Mapping Cranbrook History

Last night I ran across an article in the Huffington Post about a new blog at the Library of Congress called “Worlds Revealed: Geography and Maps.” Maps have always held a fascination for me, in fact, I am trying to teach my daughter to read a road map instead of using “Siri” or Google Maps to find our way somewhere. This generation just does not understand the value and intrinsic beauty of maps. My friend Maria, for example, is a map-aholic. One time we spent several days of our vacation obsessing over a jigsaw puzzle of a map. For the past 35 years, I have used numerous types of maps and atlases in my personal family history research, and in our work here at the Archives, maps, site plans, topographical maps, landscape architecture maps, and more are used weekly by our campus architects, architecture students, and scholars from across the country.

The staff of the Geography and Map Division at the Library of Congress have recently undertaken the “Dynamic Indexing Project” intended to digitize over 2.5 million map sheets. According to Mike Schoelen, a Post-Graduate GIS Research Fellow, “if the collection were stacked into a single pile, it would tower the Washington Monument by over 300 feet.”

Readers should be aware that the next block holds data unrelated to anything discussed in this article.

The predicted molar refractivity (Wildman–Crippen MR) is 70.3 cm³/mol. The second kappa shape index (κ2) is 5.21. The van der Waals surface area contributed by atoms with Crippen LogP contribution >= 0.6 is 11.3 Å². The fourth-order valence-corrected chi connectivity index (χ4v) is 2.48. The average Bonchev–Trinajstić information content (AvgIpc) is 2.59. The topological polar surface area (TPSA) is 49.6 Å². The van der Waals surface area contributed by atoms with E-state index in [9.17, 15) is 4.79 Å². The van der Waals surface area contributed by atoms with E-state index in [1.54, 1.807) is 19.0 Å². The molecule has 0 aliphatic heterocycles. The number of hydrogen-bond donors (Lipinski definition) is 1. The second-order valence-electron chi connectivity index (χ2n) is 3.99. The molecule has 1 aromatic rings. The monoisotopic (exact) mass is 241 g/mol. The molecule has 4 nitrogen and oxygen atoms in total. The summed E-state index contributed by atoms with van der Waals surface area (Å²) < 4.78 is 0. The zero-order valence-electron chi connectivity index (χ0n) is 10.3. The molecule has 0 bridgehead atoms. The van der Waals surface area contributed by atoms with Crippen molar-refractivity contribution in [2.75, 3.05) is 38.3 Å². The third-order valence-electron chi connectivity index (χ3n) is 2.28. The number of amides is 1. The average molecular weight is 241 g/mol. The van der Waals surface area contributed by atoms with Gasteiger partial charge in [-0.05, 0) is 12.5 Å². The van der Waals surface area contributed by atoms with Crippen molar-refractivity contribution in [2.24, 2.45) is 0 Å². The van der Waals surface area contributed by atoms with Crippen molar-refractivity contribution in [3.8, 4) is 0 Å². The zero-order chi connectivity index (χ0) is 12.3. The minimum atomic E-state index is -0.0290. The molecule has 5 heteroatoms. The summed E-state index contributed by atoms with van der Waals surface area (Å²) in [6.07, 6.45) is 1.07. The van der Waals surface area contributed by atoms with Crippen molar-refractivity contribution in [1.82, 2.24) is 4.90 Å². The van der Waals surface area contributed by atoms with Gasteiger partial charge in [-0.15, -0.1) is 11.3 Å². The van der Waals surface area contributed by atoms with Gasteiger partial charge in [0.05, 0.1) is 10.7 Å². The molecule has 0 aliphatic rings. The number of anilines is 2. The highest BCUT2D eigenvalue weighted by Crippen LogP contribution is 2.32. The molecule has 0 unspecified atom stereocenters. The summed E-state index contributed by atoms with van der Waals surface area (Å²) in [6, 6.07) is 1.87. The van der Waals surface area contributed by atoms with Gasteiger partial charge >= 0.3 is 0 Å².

While the map collection at Cranbrook Archives is nowhere near this extensive, we do have an interesting range of maps. Below are some examples.


Map of the Copper Range of Northern Michigan, n.d.


Sketch Map of Cranbrook, 1912.


Sketch, Sedalia, CO, 1919. Robert T. Hatt travel journal.


Finance Building doors, Harrisburg, PA, 1938. Sketch by Carl Milles.


Campus Plan for the College of William and Mary, Competition Packet, 1938.

See Also:

What is a Map?

Maps: Finding Our Place in the World

Maps in the British National Archives

Leslie S. Edwards, Head Archivist

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